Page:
UPDATE: Julian Assange has been further arrested in relation to an extradition warrant on behalf of the United States authorities. He remains in custody at a central London police station. 

Former Clinton staffer Claude Taylor who now runs an anti-Trump PAC also tweeted their happiness about Assange’s arrest:

The former President of Ecuador, Rafael Correa, who initially granted Assange asylum in the embassy came out in strong opposition of the decision by the current President Lenin Moreno to hand Assange over, calling him the: “greatest traitor in Ecuadorian and Latin American history.”

The greatest traitor in Ecuadorian and Latin American history, Lenin Moreno, allowed the British police to enter our embassy in London to arrest Assange.
Moreno is a corrupt man, but what he has done is a crime that humanity will never forget.

Many politicians dislike Julian Assange. But one U.S. politician seems to dislike him in particular, Hillary Clinton. In an article published in October 2016 — shortly after the publication of multiple internal DNC emails – Clinton is alleged to have  discussed a plan to silence Assange.
“Can’t we just drone this guy?” allegedly asked Clinton. The comment from Clinton caused laughter from the other top state officials present at the time, but this laughter died down as Clinton continued to discuss the idea stating that Assange was a soft target “walking around” freely, according to the article.

Assange has long claimed to have a dead man’s switch of sorts that will publish a trove of information if he doesn’t reset it within a given timeframe. Now that Assange has been arrested time will tell if he was bluffing or if he does, have damaging information that will be released.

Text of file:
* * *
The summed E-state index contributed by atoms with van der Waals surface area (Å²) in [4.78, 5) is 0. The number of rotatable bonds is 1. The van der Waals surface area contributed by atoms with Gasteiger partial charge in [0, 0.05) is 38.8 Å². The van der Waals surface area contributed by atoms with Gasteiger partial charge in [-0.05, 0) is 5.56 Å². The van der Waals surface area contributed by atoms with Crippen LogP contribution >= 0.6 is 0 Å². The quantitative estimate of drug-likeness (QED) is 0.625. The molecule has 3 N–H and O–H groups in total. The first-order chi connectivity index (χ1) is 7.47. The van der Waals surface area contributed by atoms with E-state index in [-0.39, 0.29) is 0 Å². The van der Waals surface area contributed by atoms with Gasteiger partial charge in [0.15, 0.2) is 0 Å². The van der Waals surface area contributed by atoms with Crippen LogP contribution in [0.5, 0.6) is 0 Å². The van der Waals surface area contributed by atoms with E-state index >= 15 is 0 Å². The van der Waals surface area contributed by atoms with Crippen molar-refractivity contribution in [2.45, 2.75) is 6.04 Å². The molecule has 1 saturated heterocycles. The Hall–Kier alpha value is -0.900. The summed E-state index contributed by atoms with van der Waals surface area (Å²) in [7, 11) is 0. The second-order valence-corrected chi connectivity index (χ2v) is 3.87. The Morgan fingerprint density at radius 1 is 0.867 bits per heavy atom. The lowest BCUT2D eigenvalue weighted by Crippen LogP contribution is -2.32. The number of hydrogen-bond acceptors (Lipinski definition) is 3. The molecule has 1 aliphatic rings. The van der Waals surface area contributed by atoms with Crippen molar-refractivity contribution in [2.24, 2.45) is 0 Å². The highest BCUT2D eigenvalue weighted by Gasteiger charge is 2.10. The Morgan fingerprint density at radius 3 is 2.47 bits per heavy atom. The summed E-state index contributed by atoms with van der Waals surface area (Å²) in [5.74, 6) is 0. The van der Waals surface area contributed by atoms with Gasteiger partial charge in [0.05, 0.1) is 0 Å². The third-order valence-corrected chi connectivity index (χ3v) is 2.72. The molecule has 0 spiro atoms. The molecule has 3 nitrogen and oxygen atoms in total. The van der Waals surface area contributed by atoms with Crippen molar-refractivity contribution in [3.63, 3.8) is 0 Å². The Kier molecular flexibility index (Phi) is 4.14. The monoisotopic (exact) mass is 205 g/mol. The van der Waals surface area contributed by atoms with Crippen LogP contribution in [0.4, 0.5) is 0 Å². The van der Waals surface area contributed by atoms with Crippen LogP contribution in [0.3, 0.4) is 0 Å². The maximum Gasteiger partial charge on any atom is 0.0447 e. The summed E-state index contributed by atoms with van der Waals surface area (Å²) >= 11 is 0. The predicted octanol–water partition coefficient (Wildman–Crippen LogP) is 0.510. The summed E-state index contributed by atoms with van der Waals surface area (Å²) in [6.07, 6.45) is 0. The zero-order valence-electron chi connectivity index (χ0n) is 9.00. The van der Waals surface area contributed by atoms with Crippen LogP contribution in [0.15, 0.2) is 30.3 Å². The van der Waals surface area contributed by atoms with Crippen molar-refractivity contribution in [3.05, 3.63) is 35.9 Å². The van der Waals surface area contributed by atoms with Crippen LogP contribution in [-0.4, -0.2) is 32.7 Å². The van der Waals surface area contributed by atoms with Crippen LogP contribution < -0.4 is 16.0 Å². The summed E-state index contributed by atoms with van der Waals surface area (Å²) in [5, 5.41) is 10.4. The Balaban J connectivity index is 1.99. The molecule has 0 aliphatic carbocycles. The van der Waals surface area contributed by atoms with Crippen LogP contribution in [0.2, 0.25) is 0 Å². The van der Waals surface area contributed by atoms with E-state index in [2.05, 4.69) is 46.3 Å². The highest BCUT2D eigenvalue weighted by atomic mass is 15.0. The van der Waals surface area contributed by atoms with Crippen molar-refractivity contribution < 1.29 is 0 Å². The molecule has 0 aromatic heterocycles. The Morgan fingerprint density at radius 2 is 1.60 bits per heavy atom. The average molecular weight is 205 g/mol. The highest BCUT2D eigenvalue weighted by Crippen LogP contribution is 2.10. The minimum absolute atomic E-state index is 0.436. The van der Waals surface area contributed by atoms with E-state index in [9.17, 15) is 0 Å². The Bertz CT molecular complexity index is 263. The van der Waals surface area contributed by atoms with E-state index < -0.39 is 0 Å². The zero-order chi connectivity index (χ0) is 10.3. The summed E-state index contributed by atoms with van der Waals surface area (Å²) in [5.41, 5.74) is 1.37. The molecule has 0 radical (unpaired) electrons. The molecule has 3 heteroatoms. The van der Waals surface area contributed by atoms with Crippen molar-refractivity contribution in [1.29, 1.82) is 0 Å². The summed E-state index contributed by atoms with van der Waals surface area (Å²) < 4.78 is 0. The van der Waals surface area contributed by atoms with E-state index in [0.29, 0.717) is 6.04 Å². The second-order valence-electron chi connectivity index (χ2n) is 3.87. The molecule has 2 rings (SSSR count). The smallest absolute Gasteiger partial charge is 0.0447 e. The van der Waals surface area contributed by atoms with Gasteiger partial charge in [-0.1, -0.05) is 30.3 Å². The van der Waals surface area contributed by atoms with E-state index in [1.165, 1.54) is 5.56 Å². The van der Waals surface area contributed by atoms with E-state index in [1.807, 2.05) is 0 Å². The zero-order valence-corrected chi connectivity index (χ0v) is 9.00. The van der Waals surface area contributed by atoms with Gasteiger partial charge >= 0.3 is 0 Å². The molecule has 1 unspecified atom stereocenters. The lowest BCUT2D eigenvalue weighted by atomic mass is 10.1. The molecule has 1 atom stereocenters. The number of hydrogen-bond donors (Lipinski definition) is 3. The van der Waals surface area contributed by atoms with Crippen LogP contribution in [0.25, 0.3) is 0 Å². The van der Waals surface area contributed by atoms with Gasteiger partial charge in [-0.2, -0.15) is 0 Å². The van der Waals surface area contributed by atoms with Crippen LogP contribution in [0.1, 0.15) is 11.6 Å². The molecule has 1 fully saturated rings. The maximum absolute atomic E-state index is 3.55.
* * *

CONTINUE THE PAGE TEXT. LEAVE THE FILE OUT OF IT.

Lucas Nolan is a reporter for Breitbart News covering issues of free speech and online censorship. Follow him on Twitter @LucasNolan or email him at


Is it a signal that she's back in the game because she's selling her president-ability to the world's global billionaire crowd and laying the groundwork for more funds?  There are all kinds of ways for foreign billionaires to get money to the U.S. without consequences, after all.  What's more, it's pretty much the biggest base of support she has, which is at least one reason why she lost the 2016 election.
“The couple parlayed lives supposedly spent in “public service”
into admission into the upper stratosphere of American wealth, with incomes in the top 0.1 percent bracket. The source of this vast wealth was a political machine that might well be dubbed “Clinton, Inc.” This consists essentially of a seedy money-laundering operation to ensure big business support for the Clintons’ political ambitions as well as their personal fortunes.
The basic components of the operation are lavishly paid speeches to Wall Street and Fortune 500 audiences, corporate campaign contributions, and donations to the ostensibly philanthropic Clinton Foundation.”
"But what the Clintons do is criminal because they do it wholly at the expense of the American people. And they feel thoroughly entitled to do it: gain power, use it to enrich themselves and their friends. They are amoral, immoral, and venal. Hillary has no core beliefs beyond power and money. That should be clear to every person on the planet by now."  ----  Patricia McCarthy -